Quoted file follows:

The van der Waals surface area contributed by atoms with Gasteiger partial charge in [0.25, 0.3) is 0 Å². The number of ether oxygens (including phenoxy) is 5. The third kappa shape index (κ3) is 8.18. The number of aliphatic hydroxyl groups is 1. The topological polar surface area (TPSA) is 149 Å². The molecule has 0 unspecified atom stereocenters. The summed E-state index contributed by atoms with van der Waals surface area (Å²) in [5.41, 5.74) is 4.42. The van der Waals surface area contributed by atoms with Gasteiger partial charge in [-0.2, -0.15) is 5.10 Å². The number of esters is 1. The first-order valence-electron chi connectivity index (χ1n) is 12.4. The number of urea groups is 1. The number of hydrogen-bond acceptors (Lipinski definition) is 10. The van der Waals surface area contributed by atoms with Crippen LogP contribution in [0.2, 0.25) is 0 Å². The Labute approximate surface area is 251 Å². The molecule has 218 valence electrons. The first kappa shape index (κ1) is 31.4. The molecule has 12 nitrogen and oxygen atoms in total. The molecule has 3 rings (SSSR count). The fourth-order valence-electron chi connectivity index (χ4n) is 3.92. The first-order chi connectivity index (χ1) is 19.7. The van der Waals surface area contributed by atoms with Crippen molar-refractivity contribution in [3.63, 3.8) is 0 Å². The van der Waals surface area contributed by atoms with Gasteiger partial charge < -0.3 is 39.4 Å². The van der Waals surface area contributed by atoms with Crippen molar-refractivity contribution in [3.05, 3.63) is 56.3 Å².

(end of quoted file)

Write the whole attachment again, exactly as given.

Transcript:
The van der Waals surface area contributed by atoms with Gasteiger partial charge in [0.25, 0.3) is 0 Å². The number of ether oxygens (including phenoxy) is 5. The third kappa shape index (κ3) is 8.18. The number of aliphatic hydroxyl groups is 1. The topological polar surface area (TPSA) is 149 Å². The molecule has 0 unspecified atom stereocenters. The summed E-state index contributed by atoms with van der Waals surface area (Å²) in [5.41, 5.74) is 4.42. The van der Waals surface area contributed by atoms with Gasteiger partial charge in [-0.2, -0.15) is 5.10 Å². The number of esters is 1. The first-order valence-electron chi connectivity index (χ1n) is 12.4. The number of urea groups is 1. The number of hydrogen-bond acceptors (Lipinski definition) is 10. The van der Waals surface area contributed by atoms with Crippen LogP contribution in [0.2, 0.25) is 0 Å². The Labute approximate surface area is 251 Å². The molecule has 218 valence electrons. The first kappa shape index (κ1) is 31.4. The molecule has 12 nitrogen and oxygen atoms in total. The molecule has 3 rings (SSSR count). The fourth-order valence-electron chi connectivity index (χ4n) is 3.92. The first-order chi connectivity index (χ1) is 19.7. The van der Waals surface area contributed by atoms with Crippen molar-refractivity contribution in [3.63, 3.8) is 0 Å². The van der Waals surface area contributed by atoms with Gasteiger partial charge < -0.3 is 39.4 Å². The van der Waals surface area contributed by atoms with Crippen molar-refractivity contribution in [3.05, 3.63) is 56.3 Å².